The best way to do it though is to start in California first. I believe that because I believe that the only way to win races in California is to drive very, very aggressively. Tim Kaeding is like that, Brent Kaeding was like that, Tommy was like that. Jason Meyers was a bit of an exception but Jason still had the ability to do it when he needed to. I think the ability to drive aggressively is very important in sprint car racing. You can always slow somebody down but it’s really hard to get someone to speed up and drive at that top level. 

You see the same qualities in the top sprint car drivers of all time. Look at Steve Kinser and look at Donny Schatz. A lot of people may argue that Donny isn’t aggressive and that he’s more of a finesse driver but you watch those guys in the later stages of a race when they need to stand up in the seat and drive more aggressively than the guy next to them, they do it. Donny’s shown it in a few of the more recent Knoxville Nationals that he’s finished 2nd in.

He did it with Jason Johnson and he did it with Brad Sweet. You watched those two races and you might have thought that Donny just didn’t have it and then all of the sudden in the last few laps Donny just starts absolutely driving the hell out of the thing, is ripping the top and is right there at the line at the end of the race. 

Guys that come out of California don’t have a choice, our tracks are always hooked up and there’s always so much moisture. Even if it’s slick, there’s still always moisture you can find somewhere and because most of the tracks are bullrings you have to drive super hard. 

The way I started my career was perfect for me because I got to start out in California where I learned how to go to the edge and race as hard as I could every lap before moving to Ohio and racing. I got to race in Ohio, Pennsylvania as well as a little bit in Indiana and New York. Racing those tracks was the opposite of that. 

I know that the only way I’m going to win big paying sprint car races is to be good in the slick. To be able to slow down, hit your marks and hit the bottom then be able to get to those last few laps and be able to drive harder than the guy next to you.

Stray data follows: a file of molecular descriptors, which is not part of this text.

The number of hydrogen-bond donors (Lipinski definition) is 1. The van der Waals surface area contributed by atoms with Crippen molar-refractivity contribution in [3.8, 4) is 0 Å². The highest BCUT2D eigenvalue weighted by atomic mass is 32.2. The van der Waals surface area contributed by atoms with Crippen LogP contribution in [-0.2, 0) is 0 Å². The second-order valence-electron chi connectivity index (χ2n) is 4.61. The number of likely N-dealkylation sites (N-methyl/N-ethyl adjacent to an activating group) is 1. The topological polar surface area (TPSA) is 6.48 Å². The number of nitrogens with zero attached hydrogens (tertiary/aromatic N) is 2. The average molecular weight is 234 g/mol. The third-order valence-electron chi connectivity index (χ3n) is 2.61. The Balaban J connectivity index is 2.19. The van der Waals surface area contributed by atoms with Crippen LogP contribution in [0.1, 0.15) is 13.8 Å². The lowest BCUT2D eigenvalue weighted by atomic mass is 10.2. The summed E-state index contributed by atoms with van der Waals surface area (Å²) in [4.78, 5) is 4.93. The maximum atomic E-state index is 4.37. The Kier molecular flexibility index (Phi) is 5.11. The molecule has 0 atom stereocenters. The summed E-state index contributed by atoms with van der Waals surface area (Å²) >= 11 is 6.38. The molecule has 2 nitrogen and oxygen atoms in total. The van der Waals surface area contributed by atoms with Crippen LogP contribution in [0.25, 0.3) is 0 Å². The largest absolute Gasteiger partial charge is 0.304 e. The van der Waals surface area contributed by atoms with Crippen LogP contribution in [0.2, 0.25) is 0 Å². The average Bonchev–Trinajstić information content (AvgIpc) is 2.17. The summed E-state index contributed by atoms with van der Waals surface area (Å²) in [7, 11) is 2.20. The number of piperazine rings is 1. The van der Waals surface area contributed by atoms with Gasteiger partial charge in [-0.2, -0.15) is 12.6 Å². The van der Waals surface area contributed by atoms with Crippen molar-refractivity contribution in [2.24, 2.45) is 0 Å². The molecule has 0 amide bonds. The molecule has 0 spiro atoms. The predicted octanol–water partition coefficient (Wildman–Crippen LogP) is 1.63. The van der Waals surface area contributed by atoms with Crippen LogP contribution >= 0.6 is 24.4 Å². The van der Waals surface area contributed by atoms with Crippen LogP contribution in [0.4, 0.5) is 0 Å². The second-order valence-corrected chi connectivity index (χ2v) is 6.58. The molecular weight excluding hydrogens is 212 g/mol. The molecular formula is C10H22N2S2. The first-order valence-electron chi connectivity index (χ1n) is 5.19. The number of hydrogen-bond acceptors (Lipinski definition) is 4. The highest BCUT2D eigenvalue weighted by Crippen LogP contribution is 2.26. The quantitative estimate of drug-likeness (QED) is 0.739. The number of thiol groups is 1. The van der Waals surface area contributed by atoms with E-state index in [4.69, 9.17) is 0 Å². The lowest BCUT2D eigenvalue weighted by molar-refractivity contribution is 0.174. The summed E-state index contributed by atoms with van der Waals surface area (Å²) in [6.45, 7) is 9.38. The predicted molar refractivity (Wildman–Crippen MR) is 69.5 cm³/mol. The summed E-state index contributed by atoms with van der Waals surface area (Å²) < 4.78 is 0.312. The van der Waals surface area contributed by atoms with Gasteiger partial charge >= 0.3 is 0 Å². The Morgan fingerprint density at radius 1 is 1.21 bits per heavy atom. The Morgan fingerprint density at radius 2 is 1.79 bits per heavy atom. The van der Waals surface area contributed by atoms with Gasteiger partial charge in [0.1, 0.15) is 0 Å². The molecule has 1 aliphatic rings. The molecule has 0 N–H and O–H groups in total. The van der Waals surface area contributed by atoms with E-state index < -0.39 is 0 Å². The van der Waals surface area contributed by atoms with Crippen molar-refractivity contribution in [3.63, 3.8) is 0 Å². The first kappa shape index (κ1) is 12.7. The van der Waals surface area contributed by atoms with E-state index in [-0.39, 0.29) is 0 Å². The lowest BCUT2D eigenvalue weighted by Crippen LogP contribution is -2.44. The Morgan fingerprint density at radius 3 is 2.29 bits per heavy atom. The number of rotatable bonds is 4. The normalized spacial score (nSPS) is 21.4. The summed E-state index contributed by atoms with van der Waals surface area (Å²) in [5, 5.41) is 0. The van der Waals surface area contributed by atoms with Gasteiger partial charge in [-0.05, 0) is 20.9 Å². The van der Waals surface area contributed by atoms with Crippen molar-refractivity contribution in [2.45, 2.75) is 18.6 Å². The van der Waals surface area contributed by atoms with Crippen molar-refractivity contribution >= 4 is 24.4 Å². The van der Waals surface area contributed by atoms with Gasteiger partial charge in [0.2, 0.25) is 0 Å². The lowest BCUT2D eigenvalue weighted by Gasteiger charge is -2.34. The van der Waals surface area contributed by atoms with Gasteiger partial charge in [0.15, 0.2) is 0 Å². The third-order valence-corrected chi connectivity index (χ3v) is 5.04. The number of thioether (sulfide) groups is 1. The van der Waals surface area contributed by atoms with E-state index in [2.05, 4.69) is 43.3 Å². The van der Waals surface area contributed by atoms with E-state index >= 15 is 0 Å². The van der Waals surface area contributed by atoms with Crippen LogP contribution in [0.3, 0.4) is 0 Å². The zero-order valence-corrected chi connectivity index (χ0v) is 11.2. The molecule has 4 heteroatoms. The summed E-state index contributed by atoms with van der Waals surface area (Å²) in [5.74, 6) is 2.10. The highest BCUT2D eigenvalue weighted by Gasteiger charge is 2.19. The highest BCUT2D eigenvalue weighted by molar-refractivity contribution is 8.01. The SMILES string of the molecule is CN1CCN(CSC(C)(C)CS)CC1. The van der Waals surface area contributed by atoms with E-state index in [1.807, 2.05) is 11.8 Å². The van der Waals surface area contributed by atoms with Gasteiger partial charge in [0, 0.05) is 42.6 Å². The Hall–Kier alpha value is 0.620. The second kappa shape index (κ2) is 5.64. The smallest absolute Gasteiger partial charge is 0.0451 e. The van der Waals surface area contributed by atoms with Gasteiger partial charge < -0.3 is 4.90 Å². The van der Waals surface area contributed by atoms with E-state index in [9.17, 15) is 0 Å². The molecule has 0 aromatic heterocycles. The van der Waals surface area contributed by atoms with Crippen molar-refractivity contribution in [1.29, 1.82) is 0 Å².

I probably run the bottom now, more often than I ever have. I need to get a lot better at it and I’m still not where I need to be but I realize that the only way I’m going to be able to win races consistently on the WoO tour is to drive with more finesse, to slow down, to hit your marks and be more like Donny, Brad and Meyers. 

Another thing that running in Ohio did for me was give me an opportunity to race with Joe Gaerte. There was a midget show at Granite City towards the end of the year and I was looking for a sprint car ride in the MOWA race so that I could do double duty that night. I called Bernie Steubgen at Indy Race Parts and asked him if he knew of anybody that needed a driver. I was actually hoping that Bernie would want to do it but he didn’t have any interest. I also knew that James McFadden had moved to Pennsylvania so the 3G ride was available. I didn’t know anyone involved with the team but Bernie was able to put me in touch with Tim Norman.

I called Tim and told him that I was interested in running the MOWA show. Tim seemed willing to run it but he wasn’t sure how Joe felt and stated that the team wouldn’t run if Joe didn’t want to. I called Joe and unfortunately he said no because they didn’t have anything together or a motor available to race. One thing he did say however was that there was a shot that they could have an engine ready for the end of the year and that we could run World Finals.